Renault’s Megane has been a staple of the French automaker’s range since the mid-1990s, and the model has taken various forms, from hatchbacks to sedans to wagons and even a convertible. It’s fair to say, however, that it’s never looked anything like this. Debuting Monday at the IAA Munich Motor Show, this Renault Megane E-Tech Electric shows that the nameplate’s future isn’t just a SUV, it’s an EV, too.
The truth is, the Megane E-Tech’s underlying specs are rather ordinary (you can read more about them below), but this model features an interesting innovation that could show the way for safer EVs for all brands in all countries. According to Renault, the E-Tech features a “special access for rescue teams to utilize” when working to put out an electrical fire. Born out of a partnership between the automaker and French firefighters, Renault says it’s possible to put out a battery fire in as little as five minutes versus the 1 to 3 hours it can take with most electric vehicles.
EV battery fires — including thermal runaway incidents from overcharging or damaged packs — have proven to be highly problematic for emergency workers, as the fires burn extremely hot and are difficult to put out with conventional firefighting equipment. Even without a fire, the much higher voltage present in lithium-ion battery packs are a safety risk for first responders.
Key related features include a QR code on the windshield that can be scanned by emergency workers to quickly gain access to the vehicle’s safety blueprint, including where to cut into the vehicle safely, as well as info on where the battery and airbags are located. Finally, there’s a battery disconnect switch located under the rear bench seat.
As for the rest of the vehicle, sitting on Renault’s brand-new electric-only CMF-EV platform, the Megane E-Tech’s crossover shape was inspired by last year’s Morphoz concept. While this production model doesn’t shape-shift like its showcar antecedent, the E-Tech Electric does feature a wide range of forward-thinking, sustainable technology, including an interior composed of 100% recycled upholstery and vehicle-to-grid charging that will allow the Megane to feed power back to an owner’s home when helpful.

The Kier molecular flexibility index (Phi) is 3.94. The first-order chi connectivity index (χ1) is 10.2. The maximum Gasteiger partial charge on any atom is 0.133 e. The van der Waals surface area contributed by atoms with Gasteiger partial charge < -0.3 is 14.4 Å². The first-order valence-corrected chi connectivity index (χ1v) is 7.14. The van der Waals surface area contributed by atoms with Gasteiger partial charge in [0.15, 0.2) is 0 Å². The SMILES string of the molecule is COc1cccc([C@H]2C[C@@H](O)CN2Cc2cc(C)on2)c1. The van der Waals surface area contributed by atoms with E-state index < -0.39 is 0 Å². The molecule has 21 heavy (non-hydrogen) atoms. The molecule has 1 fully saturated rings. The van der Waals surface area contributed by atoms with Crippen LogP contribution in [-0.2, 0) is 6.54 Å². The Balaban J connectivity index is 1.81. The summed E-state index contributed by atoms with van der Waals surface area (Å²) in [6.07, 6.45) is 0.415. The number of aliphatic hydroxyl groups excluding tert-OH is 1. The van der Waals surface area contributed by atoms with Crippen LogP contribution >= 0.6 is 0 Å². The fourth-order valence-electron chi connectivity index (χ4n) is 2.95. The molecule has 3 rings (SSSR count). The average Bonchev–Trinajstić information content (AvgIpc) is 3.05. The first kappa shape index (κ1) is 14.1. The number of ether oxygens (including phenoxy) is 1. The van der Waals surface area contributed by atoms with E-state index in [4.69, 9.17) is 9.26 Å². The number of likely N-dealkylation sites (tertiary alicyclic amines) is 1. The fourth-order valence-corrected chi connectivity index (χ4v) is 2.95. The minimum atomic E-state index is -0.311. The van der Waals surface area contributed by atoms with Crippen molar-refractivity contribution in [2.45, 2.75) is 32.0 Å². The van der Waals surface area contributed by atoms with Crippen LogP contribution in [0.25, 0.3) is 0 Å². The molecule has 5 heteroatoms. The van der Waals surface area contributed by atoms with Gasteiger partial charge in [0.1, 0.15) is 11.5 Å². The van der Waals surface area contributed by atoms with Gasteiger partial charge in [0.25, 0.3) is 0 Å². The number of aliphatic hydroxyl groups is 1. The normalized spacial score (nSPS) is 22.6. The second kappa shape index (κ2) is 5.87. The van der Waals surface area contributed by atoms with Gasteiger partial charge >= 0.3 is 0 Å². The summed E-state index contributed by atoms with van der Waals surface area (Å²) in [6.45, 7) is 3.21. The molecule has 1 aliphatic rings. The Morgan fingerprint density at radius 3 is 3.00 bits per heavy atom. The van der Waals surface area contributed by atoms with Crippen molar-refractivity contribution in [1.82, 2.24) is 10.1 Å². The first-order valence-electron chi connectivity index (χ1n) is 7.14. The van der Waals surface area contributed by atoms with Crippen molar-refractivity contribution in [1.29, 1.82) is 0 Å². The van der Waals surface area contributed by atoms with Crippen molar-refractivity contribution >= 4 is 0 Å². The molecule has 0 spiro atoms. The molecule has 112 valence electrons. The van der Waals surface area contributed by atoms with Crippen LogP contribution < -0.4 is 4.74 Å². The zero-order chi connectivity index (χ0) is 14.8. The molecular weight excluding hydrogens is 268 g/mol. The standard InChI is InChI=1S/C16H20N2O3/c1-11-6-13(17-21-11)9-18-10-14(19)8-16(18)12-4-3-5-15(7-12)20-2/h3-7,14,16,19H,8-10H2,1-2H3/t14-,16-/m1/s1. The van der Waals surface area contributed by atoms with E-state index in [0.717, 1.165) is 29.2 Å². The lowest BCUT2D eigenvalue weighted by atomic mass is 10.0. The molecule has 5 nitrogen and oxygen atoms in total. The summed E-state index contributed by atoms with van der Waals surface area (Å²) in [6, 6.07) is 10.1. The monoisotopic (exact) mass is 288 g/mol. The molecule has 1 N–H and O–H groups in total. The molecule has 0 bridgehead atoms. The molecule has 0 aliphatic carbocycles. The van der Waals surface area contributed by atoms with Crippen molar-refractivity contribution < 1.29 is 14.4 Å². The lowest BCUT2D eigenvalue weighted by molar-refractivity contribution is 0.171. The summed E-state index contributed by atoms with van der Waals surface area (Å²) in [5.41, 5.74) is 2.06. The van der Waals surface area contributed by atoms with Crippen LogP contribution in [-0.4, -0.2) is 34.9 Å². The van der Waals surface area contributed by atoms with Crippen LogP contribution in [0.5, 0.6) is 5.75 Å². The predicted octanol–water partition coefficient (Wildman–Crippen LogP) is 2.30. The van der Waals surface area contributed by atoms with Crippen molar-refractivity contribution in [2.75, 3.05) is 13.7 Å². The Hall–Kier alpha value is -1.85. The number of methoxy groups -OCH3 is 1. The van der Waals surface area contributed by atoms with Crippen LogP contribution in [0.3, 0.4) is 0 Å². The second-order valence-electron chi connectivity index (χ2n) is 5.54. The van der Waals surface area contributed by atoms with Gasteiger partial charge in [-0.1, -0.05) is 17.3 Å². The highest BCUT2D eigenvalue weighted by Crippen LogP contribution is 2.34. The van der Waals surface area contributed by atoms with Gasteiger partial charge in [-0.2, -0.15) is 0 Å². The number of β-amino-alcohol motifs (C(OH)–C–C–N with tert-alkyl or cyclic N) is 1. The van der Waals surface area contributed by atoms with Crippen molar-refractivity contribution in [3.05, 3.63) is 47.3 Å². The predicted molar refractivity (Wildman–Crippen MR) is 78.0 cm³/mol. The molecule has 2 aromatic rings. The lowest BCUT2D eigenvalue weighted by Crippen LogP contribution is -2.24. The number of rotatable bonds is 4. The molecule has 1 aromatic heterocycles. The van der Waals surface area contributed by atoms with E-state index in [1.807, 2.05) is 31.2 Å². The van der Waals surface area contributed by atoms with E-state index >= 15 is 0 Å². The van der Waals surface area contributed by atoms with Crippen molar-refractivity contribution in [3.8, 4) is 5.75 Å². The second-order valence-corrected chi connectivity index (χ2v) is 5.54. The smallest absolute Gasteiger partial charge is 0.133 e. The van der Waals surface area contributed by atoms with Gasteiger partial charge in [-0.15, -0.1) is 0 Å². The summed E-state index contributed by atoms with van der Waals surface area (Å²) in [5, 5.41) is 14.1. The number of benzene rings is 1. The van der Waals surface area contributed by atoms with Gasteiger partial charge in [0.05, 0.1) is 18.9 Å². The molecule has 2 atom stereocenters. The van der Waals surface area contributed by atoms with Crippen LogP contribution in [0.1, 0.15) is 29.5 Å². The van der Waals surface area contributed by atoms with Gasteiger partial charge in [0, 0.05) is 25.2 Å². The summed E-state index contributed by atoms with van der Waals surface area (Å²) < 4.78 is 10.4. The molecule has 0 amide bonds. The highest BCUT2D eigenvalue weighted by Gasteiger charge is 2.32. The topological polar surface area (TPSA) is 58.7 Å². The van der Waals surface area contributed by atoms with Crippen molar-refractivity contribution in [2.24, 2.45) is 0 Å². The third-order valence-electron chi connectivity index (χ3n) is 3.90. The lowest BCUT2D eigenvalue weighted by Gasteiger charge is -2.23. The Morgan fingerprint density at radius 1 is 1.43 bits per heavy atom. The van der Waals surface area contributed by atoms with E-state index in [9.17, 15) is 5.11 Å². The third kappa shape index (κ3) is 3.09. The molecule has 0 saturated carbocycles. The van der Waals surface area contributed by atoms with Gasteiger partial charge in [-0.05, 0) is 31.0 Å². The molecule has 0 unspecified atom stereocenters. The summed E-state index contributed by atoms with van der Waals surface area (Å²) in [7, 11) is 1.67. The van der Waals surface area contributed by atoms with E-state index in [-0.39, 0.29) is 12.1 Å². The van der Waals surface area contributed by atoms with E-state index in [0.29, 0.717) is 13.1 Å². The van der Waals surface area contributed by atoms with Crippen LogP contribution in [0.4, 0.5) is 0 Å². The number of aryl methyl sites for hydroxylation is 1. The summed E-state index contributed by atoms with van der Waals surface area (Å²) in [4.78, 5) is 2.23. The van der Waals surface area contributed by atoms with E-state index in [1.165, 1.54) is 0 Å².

The heart of the cabin is a new Open R infotainment architecture based on Google’s Android Automotive OS (not unlike newer Volvo and Polestar models). Upper-level models feature a 12.3-inch digital gauge cluster as well as a 12-inch multimedia screen, but even base models get a 9-inch display.
Renault’s Megane E-Tech will be available with two powertrains, including a base trim limited to just 130 horsepower, or there’s a premium option with a still-modest 215 hp and 221 pound-feet of torque, good for a 0-to-60-mph time of 7.4 seconds.
The model will be offered with both 40-kilowatt-hour and 60-kWh battery packs, the former good for 186 miles of range and the latter a beefier 292 miles (admittedly calculated on Europe’s more-lenient WLTP test cycle). Regardless of which pack size you choose, the Megane E-Tech can take advantage of 130-kW fast-charging stations, replenishing up to 186 miles of range (WLTP) in 30 minutes.
Renault has not yet detailed when the Renault Megane E-Tech Electric will be available in European dealerships.